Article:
This morning the U.S. Supreme Court rejected a call from the League of United Latin American Citizens to bar the use of Texas district maps drawn by a panel of judges for use in the November elections.

The maps were drawn to replace maps put together by the Republican-led Texas legislature. In August, a Federal Court in Washington D.C. blocked their use.

But LULAC argues that the maps drawn by the judges were based on the maps drawn by the legislature so both should be thrown out.

"Everyone agrees. Everyone, including the state, agrees that these maps are flawed. There's something wrong. We all disagree over exactly what is flawed but, either way, there's flaws in them," LULAC's attorney Luis Vera says.

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Education
7:34 am
Tue August 7, 2012

UT Defends Use of Race as a Factor in Admissions

The Supreme Court is set to decide whether UT's use of race as a factor in admissions is constitutional.
Liang Shi for KUT News

The University of Texas at Austin filed a brief Monday with the U.S. Supreme Court defending its use of race as a factor in admissions.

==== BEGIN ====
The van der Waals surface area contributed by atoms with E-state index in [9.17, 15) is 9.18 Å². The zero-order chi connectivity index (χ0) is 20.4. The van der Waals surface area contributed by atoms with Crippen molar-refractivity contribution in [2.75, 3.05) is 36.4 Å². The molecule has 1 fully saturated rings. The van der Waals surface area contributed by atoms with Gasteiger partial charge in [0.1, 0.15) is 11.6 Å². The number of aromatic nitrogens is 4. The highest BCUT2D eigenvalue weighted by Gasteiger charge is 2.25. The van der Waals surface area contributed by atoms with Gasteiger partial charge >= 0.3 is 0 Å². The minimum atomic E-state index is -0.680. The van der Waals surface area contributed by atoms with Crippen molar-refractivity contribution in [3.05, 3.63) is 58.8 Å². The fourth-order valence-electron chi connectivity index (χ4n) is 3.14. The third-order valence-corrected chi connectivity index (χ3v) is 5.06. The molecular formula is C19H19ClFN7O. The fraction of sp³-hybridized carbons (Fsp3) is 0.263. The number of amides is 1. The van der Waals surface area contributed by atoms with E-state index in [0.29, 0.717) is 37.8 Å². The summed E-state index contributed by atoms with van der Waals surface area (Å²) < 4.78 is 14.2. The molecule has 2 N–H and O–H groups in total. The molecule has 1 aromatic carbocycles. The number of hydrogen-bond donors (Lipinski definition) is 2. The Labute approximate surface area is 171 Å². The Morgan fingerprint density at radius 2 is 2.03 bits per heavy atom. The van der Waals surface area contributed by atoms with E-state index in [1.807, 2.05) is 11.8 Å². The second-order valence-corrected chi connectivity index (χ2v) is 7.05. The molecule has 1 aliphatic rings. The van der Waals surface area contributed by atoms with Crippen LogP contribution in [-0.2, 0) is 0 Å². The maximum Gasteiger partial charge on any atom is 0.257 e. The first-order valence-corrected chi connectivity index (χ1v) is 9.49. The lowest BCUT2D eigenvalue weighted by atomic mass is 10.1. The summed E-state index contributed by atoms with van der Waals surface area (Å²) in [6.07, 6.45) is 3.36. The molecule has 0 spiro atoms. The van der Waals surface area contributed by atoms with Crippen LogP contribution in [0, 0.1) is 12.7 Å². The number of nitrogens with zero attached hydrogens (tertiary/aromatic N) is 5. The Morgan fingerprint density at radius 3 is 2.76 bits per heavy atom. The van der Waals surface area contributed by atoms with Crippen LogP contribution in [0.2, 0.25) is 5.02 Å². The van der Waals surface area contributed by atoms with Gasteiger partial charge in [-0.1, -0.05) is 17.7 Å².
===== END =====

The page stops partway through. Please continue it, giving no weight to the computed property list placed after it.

An applicant to UT filed the suit because she says she was denied admission in 2008 because she’s white.

The university says race is just one of many factors considered in admissions and that its use is necessary and constitutional.

UT-Austin President Bill Powers released a short video discussing the case. In it, he says officials are “confident the university will prevail.”

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Education
12:21 pm
Wed July 25, 2012

SCOTUS to Hear UT Affirmative Action Case in October

The lawsuit challenges the affirmative action policy at UT.
KUT News

The U.S. Supreme Court is set to hear arguments in October in a case challenging the use of affirmative action at the University of Texas at Austin.

Abigail Fisher filed a lawsuit against UT-Austin in 2008. She says she wasn’t admitted to the university because she’s white.

The Supreme Court will hear the case October 10.